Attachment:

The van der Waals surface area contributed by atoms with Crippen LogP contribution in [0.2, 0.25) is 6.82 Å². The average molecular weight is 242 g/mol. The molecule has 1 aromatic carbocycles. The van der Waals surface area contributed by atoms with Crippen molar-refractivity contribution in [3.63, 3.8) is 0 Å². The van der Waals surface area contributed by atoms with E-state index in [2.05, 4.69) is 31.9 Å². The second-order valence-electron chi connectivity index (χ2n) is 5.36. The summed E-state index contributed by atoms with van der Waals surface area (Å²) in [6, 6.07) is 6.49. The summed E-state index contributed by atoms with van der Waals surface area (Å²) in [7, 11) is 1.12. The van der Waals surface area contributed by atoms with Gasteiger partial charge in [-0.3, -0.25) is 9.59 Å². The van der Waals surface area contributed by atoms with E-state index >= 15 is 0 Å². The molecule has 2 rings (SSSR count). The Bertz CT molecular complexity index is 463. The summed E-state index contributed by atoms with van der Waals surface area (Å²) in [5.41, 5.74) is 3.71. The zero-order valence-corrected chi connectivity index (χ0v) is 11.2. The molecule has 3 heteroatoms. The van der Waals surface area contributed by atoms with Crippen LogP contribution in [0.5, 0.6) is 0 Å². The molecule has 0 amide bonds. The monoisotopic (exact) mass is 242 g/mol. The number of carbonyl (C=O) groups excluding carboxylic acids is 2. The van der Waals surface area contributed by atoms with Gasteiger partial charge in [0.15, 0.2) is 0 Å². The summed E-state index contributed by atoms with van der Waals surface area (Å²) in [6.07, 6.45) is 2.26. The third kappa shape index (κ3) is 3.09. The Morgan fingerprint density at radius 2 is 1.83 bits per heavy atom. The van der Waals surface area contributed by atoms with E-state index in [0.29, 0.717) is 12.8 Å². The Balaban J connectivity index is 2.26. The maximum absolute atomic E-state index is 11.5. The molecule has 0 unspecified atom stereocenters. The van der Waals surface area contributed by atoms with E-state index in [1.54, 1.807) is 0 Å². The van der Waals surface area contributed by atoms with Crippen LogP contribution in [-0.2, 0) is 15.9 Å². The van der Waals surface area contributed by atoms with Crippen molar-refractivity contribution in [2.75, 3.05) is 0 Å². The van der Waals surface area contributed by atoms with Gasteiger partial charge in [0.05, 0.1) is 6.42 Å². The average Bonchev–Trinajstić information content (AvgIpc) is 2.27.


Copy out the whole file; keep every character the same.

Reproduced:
The van der Waals surface area contributed by atoms with Crippen LogP contribution in [0.2, 0.25) is 6.82 Å². The average molecular weight is 242 g/mol. The molecule has 1 aromatic carbocycles. The van der Waals surface area contributed by atoms with Crippen molar-refractivity contribution in [3.63, 3.8) is 0 Å². The van der Waals surface area contributed by atoms with E-state index in [2.05, 4.69) is 31.9 Å². The second-order valence-electron chi connectivity index (χ2n) is 5.36. The summed E-state index contributed by atoms with van der Waals surface area (Å²) in [6, 6.07) is 6.49. The summed E-state index contributed by atoms with van der Waals surface area (Å²) in [7, 11) is 1.12. The van der Waals surface area contributed by atoms with Gasteiger partial charge in [-0.3, -0.25) is 9.59 Å². The van der Waals surface area contributed by atoms with E-state index >= 15 is 0 Å². The molecule has 2 rings (SSSR count). The Bertz CT molecular complexity index is 463. The summed E-state index contributed by atoms with van der Waals surface area (Å²) in [5.41, 5.74) is 3.71. The zero-order valence-corrected chi connectivity index (χ0v) is 11.2. The molecule has 3 heteroatoms. The van der Waals surface area contributed by atoms with Crippen LogP contribution in [0.5, 0.6) is 0 Å². The molecule has 0 amide bonds. The monoisotopic (exact) mass is 242 g/mol. The number of carbonyl (C=O) groups excluding carboxylic acids is 2. The van der Waals surface area contributed by atoms with Gasteiger partial charge in [0.15, 0.2) is 0 Å². The summed E-state index contributed by atoms with van der Waals surface area (Å²) in [6.07, 6.45) is 2.26. The third kappa shape index (κ3) is 3.09. The Morgan fingerprint density at radius 2 is 1.83 bits per heavy atom. The van der Waals surface area contributed by atoms with E-state index in [0.29, 0.717) is 12.8 Å². The Balaban J connectivity index is 2.26. The maximum absolute atomic E-state index is 11.5. The molecule has 0 unspecified atom stereocenters. The van der Waals surface area contributed by atoms with E-state index in [1.54, 1.807) is 0 Å². The van der Waals surface area contributed by atoms with Crippen LogP contribution in [-0.2, 0) is 15.9 Å². The van der Waals surface area contributed by atoms with Crippen molar-refractivity contribution in [2.75, 3.05) is 0 Å². The van der Waals surface area contributed by atoms with Gasteiger partial charge in [0.05, 0.1) is 6.42 Å². The average Bonchev–Trinajstić information content (AvgIpc) is 2.27.